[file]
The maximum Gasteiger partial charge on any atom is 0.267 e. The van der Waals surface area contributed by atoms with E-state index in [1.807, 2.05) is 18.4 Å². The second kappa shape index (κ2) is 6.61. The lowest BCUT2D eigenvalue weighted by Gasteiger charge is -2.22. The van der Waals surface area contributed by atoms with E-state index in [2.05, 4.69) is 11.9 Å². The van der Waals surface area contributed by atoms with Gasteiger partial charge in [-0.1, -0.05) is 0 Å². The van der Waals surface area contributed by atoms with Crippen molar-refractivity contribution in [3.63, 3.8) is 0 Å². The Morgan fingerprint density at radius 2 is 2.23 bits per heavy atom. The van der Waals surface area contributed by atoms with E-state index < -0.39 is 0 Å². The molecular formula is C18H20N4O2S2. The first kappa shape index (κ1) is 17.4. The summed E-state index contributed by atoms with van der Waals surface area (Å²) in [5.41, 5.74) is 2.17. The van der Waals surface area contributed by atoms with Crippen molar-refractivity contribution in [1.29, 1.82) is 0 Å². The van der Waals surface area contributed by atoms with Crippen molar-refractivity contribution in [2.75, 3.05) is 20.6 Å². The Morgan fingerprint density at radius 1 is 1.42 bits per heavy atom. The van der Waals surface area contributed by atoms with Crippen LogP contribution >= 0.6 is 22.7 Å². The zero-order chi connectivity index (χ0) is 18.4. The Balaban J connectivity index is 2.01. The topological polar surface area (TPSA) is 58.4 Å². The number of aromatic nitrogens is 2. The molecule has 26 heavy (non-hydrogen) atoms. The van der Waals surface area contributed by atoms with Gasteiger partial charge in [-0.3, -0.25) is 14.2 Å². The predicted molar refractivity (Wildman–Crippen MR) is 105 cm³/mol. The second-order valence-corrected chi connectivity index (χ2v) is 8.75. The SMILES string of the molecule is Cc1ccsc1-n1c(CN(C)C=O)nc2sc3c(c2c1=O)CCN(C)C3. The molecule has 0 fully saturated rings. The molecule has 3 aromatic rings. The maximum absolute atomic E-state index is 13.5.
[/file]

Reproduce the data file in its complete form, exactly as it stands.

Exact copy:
The maximum Gasteiger partial charge on any atom is 0.267 e. The van der Waals surface area contributed by atoms with E-state index in [1.807, 2.05) is 18.4 Å². The second kappa shape index (κ2) is 6.61. The lowest BCUT2D eigenvalue weighted by Gasteiger charge is -2.22. The van der Waals surface area contributed by atoms with E-state index in [2.05, 4.69) is 11.9 Å². The van der Waals surface area contributed by atoms with Gasteiger partial charge in [-0.1, -0.05) is 0 Å². The van der Waals surface area contributed by atoms with Crippen molar-refractivity contribution in [3.63, 3.8) is 0 Å². The Morgan fingerprint density at radius 2 is 2.23 bits per heavy atom. The van der Waals surface area contributed by atoms with E-state index < -0.39 is 0 Å². The molecular formula is C18H20N4O2S2. The first kappa shape index (κ1) is 17.4. The summed E-state index contributed by atoms with van der Waals surface area (Å²) in [5.41, 5.74) is 2.17. The van der Waals surface area contributed by atoms with Crippen molar-refractivity contribution in [1.29, 1.82) is 0 Å². The van der Waals surface area contributed by atoms with Crippen molar-refractivity contribution in [2.75, 3.05) is 20.6 Å². The Morgan fingerprint density at radius 1 is 1.42 bits per heavy atom. The van der Waals surface area contributed by atoms with Crippen LogP contribution >= 0.6 is 22.7 Å². The zero-order chi connectivity index (χ0) is 18.4. The Balaban J connectivity index is 2.01. The topological polar surface area (TPSA) is 58.4 Å². The number of aromatic nitrogens is 2. The molecule has 26 heavy (non-hydrogen) atoms. The van der Waals surface area contributed by atoms with Gasteiger partial charge in [-0.3, -0.25) is 14.2 Å². The predicted molar refractivity (Wildman–Crippen MR) is 105 cm³/mol. The second-order valence-corrected chi connectivity index (χ2v) is 8.75. The SMILES string of the molecule is Cc1ccsc1-n1c(CN(C)C=O)nc2sc3c(c2c1=O)CCN(C)C3. The molecule has 0 fully saturated rings. The molecule has 3 aromatic rings. The maximum absolute atomic E-state index is 13.5.